And that’s a lot for a single long weekend…


As ever, the timing here is interesting. Israel-Hamas talks are due to resume this week, which makes us wonder if any of this is an effort to boost negotiation positions, or even derail the talks.

But either way, a pause still looks like a stretch.

We see four possible triggers for any pause: i) a decision by Hamas to release the hostages, ii) the capture or killing of top Hamas leaders (Sinwar and Deif), iii) the ousting of Netanyahu in Israel, and/or iv) any meaningful withdrawal of US support for Israel.

But these triggers are – to varying degrees and for different reasons – still unlikely:

  1. Hamas has little incentive to release its hostages (and cede its leverage) so long as Israel vows to destroy the group either way
  2. Hamas leaders are still managing to lead operations and hold 100+ hostages despite seven months of Israeli bombardment
  3. Israel’s leadership is split and this latest Hamas flex highlights the limits of Netanyahu’s strategy, but he continues to benefit from a ‘rally around the flag’ effect (possibly boosted by the ICJ’s ruling), and
  4. It’s hard to see any US administration stepping away from Israel during an election year, particularly as polling from April still shows high favourability towards Israel (higher than for the Supreme Court).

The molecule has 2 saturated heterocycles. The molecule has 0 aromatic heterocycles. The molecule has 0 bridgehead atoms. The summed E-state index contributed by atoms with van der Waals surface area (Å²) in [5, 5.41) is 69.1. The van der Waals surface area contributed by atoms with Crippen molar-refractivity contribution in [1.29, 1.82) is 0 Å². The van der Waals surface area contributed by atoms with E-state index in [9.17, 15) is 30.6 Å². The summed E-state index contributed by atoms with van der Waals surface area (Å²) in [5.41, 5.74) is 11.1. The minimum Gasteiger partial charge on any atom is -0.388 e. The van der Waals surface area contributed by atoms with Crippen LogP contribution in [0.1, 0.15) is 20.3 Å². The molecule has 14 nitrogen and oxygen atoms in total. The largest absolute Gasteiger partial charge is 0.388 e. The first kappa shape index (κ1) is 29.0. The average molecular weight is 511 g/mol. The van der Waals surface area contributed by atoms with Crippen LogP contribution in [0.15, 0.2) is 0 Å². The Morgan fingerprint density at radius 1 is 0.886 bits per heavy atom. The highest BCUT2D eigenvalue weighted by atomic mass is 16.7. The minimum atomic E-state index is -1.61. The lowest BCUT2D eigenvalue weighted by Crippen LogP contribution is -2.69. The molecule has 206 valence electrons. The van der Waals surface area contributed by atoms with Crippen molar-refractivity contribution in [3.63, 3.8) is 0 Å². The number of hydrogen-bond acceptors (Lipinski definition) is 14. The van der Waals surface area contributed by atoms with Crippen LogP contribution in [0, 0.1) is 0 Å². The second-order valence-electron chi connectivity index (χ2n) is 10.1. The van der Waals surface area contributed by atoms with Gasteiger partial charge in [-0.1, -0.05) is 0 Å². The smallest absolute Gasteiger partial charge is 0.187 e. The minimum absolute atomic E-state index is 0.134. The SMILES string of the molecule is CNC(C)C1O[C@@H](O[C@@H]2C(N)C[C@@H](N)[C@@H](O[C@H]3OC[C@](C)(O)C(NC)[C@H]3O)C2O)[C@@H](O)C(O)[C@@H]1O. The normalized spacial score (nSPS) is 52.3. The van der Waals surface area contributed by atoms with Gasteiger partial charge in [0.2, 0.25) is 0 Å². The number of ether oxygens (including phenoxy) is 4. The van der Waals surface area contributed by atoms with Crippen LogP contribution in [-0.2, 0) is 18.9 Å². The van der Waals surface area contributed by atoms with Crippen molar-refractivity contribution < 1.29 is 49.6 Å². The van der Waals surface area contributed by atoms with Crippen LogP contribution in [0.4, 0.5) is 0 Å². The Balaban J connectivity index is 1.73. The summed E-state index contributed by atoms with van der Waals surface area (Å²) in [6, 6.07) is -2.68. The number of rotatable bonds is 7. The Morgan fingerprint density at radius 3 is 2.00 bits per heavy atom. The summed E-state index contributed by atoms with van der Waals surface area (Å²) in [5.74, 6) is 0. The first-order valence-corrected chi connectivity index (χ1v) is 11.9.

So for now, we still see more of the same ahead.

Also worth noting:

  • Israel’s key allies urged it not to expand its operation to Rafah due to the civilian risks. Germany, Israel’s second-largest arms supplier, has now said the images of Israel’s strike on the tent community near Rafah are “unbearable”, and called for an investigation (something Netanyahu now says will happen).
  • For its part, the US – Israel’s top arms supplier – has reiterated its view that “Israel has a right to go after Hamas”, but also that “Israel must take every precaution possible to protect civilians.
Latest Author Articles
The world just broke four big energy records

The annual Statistical Review of World Energy just dropped its 73rd annual edition over the weekend, but if you haven’t heard of it, don’t feel bad.

24 June, 2024
5 things in the inbox of NATO’s next chief, Mark Rutte

Outgoing Dutch leader Mark Rutte will soon become NATO’s new secretary-general, after his only competitor (the president of Romania) quit the race yesterday (Thursday). Marky-mark will start in his new role in October. 

21 June, 2024
The four most intriguing lines from Switzerland’s ‘Summit on Peace in Ukraine’

Around 100 countries wrapped up the two-day ‘Summit on Peace in Ukraine’ in the Swiss ski resort of Bürgenstock yesterday (Sunday).

17 June, 2024
Milei drags his reforms through the senate

With protests roaring outside, 13 hours of debate came to an end inside Argentina’s senate yesterday (Thursday) when Vice President Victoria Villarruel broke a tie, passing a package of watered-down economic reform bills, 37-36.

14 June, 2024